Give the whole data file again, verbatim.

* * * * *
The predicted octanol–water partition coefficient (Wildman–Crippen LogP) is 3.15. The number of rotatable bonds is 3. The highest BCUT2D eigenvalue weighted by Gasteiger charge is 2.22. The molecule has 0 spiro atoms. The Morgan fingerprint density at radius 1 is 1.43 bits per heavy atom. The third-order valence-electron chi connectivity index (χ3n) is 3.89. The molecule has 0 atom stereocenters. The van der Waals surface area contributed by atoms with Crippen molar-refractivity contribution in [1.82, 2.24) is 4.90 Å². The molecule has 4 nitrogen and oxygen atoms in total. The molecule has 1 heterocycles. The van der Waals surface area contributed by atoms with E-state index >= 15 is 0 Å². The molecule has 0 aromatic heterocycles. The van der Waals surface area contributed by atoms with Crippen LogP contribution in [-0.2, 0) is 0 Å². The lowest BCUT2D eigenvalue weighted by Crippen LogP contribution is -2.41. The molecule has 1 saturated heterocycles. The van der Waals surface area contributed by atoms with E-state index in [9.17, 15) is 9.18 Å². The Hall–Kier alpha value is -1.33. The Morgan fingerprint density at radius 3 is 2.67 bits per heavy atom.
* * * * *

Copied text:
The predicted octanol–water partition coefficient (Wildman–Crippen LogP) is 3.15. The number of rotatable bonds is 3. The highest BCUT2D eigenvalue weighted by Gasteiger charge is 2.22. The molecule has 0 spiro atoms. The Morgan fingerprint density at radius 1 is 1.43 bits per heavy atom. The third-order valence-electron chi connectivity index (χ3n) is 3.89. The molecule has 0 atom stereocenters. The van der Waals surface area contributed by atoms with Crippen molar-refractivity contribution in [1.82, 2.24) is 4.90 Å². The molecule has 4 nitrogen and oxygen atoms in total. The molecule has 1 heterocycles. The van der Waals surface area contributed by atoms with E-state index >= 15 is 0 Å². The molecule has 0 aromatic heterocycles. The van der Waals surface area contributed by atoms with Crippen LogP contribution in [-0.2, 0) is 0 Å². The lowest BCUT2D eigenvalue weighted by Crippen LogP contribution is -2.41. The molecule has 1 saturated heterocycles. The van der Waals surface area contributed by atoms with E-state index in [9.17, 15) is 9.18 Å². The Hall–Kier alpha value is -1.33. The Morgan fingerprint density at radius 3 is 2.67 bits per heavy atom.